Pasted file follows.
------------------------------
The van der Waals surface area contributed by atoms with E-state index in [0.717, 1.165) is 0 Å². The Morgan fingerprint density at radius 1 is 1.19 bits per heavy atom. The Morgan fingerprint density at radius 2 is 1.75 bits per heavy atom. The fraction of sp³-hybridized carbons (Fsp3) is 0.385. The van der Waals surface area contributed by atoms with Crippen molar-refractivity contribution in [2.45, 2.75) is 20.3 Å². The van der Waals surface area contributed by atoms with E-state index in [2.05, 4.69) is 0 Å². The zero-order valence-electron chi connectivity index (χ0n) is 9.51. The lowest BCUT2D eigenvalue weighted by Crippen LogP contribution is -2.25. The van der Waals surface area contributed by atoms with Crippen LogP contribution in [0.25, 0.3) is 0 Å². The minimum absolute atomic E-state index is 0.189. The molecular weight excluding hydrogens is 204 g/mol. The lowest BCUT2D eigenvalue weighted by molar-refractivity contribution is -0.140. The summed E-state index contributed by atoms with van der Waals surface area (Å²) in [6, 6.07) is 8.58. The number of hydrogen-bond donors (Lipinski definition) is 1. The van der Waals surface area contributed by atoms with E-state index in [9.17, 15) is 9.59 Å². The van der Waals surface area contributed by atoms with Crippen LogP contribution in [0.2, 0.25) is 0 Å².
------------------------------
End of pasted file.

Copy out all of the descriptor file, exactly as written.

The van der Waals surface area contributed by atoms with E-state index in [0.717, 1.165) is 0 Å². The Morgan fingerprint density at radius 1 is 1.19 bits per heavy atom. The Morgan fingerprint density at radius 2 is 1.75 bits per heavy atom. The fraction of sp³-hybridized carbons (Fsp3) is 0.385. The van der Waals surface area contributed by atoms with Crippen molar-refractivity contribution in [2.45, 2.75) is 20.3 Å². The van der Waals surface area contributed by atoms with E-state index in [2.05, 4.69) is 0 Å². The zero-order valence-electron chi connectivity index (χ0n) is 9.51. The lowest BCUT2D eigenvalue weighted by Crippen LogP contribution is -2.25. The van der Waals surface area contributed by atoms with Crippen LogP contribution in [0.25, 0.3) is 0 Å². The minimum absolute atomic E-state index is 0.189. The molecular weight excluding hydrogens is 204 g/mol. The lowest BCUT2D eigenvalue weighted by molar-refractivity contribution is -0.140. The summed E-state index contributed by atoms with van der Waals surface area (Å²) in [6, 6.07) is 8.58. The number of hydrogen-bond donors (Lipinski definition) is 1. The van der Waals surface area contributed by atoms with E-state index in [9.17, 15) is 9.59 Å². The van der Waals surface area contributed by atoms with Crippen LogP contribution in [0.2, 0.25) is 0 Å².